New nationally representative research from wealth manager Quilter, gathered by YouGov, reveals two thirds (66%) of Brits intend to use their spare cash this year on boosting their overall financial resilience.
Quilter’s research reveals that of those who expected to have some disposable income available to them in the coming year and intended to boost financial resilience in some way, two fifths (39%) of people intend to top up their cash savings, a quarter (26%) intend to pay off or reduce their debt, and one in 10 (11%) plan to overpay on their mortgage.
Meanwhile, topping up long term savings and investments, such as pensions and stocks and shares ISAs, was named as a priority by just under a quarter (24%) of people.
Though it is a positive that so many people are looking ahead and planning to boost their overall financial resilience this year, there remains a significant amount of people who risk missing out on the benefits of investing. This is particularly the case for the two-fifths of people who are opting to keep their money as cash who could miss out on significant market gains should interest rates start to fall.
To add to this, analysis from Quilter revealed that if the Bank of England cuts interest rates during 2024, as is widely expected, people sitting in cash could lose out considerably as in previous cases when the Bank has cut rates following the end of a hiking cycle, returns have been particularly strong in the following year.
Quilter’s analysis found that following the first rate cut in the 1990s, the MSCI UK Index returned 46.1% over the next 12 months. What’s more, in 1976 after interest rates were cut from 15% the UK market subsequently rose by 95.8%. The analysis also revealed that this is not just exclusive to equities. For example, a 10-year gilt purchased at a yield of 4.8% would generate a return of approximately 13% if the yield of the bond fell by 1%, highlighting the power any interest rate cut is likely to have for those remaining invested in the market.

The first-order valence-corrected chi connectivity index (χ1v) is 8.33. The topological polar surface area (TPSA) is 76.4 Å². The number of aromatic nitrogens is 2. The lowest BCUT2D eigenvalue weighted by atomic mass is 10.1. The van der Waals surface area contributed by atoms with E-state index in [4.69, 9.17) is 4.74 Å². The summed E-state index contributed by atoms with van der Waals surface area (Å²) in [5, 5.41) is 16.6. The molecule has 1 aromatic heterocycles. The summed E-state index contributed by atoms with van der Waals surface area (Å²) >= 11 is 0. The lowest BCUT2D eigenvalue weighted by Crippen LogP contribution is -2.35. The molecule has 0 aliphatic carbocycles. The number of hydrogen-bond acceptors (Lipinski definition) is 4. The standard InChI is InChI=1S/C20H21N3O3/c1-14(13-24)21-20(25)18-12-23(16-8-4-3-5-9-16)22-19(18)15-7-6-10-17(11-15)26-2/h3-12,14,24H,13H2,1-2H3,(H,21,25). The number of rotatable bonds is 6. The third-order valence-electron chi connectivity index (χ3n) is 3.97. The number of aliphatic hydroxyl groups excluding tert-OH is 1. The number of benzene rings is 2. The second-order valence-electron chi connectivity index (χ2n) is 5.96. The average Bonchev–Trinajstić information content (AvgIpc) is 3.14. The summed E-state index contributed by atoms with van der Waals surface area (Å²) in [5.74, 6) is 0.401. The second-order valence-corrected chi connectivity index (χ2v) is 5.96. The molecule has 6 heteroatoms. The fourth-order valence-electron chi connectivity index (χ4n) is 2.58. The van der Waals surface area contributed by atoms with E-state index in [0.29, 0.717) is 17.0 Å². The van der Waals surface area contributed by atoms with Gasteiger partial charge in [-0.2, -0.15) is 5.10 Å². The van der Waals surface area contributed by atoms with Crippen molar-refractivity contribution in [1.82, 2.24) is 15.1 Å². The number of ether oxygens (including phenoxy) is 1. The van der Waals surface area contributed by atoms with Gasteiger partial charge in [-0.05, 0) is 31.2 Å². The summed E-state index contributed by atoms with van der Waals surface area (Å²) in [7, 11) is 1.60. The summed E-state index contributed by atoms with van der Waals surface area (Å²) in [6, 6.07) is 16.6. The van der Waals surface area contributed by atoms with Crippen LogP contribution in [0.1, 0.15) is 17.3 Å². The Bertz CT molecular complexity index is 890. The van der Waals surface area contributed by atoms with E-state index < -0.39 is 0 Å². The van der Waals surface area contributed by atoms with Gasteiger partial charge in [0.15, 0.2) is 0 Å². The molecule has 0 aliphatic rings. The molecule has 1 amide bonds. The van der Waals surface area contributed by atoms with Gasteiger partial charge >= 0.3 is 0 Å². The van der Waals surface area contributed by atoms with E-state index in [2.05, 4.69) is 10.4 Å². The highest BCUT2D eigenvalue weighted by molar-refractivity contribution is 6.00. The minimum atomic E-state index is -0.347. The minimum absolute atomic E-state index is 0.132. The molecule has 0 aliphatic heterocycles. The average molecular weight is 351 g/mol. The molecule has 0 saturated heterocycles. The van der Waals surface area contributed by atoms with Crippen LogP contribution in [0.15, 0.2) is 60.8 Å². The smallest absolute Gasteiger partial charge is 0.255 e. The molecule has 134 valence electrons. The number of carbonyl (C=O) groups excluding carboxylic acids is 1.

Though not all moves are as extreme, this analysis clearly highlights that the market reaction is strongest in the early part of a rate cutting cycle. Those not prioritising long term savings and investments could not only lose out on investment gains, but as interest rates are cut, cash savings rates offered by banks will fall quickly too which will have an immediate impact on their cash savings returns.
Emma Prince, financial planner at Quilter:
“The cost-of-living crisis has had a huge impact on people’s finances, so it is encouraging to see that boosting overall financial resilience is a top priority. However, it is important that people consider how best to do this.
“Increasing financial resilience by building cash savings, paying down debts and making overpayments on mortgages are among the top financial priorities for Brits this year, but it is key that people do not overlook the benefits of investing for the longer term.
“The FCA’s latest Financial Lives Survey revealed there are nearly 8.6m consumers holding more than £10,000 of investible assets in cash. Though cash has felt like a relatively safe place to be for some time now given the higher interest rates on offer, our analysis shows just how much could be at stake if people miss out on elevated returns following any rate cuts by the Bank of England. Not only is boosting long term savings and investments such as pensions and stocks and shares ISAs important, but staying invested rather than ripping money out to put into cash holdings is also vital. In the same way that banks are quick to pass on rate hikes when it comes to interest on borrowing, they will be equally quick to claw back interest paid on cash savings. As such, if the Bank of England does begin to cut rates, savers will notice a rapid fall in any returns they may be getting.
“Ultimately, everyone’s individual financial circumstances will determine the best course of action, so seeking professional financial advice wherever possible will help ensure you are making the best decisions to suit your own personal needs and goals.”
*All figures, unless otherwise stated, are from YouGov Plc. Total sample size was 2,001 adults. Fieldwork was undertaken between 11th – 12th December 2023. The survey was carried out online. The figures have been weighted and are representative of all GB adults (aged 18+).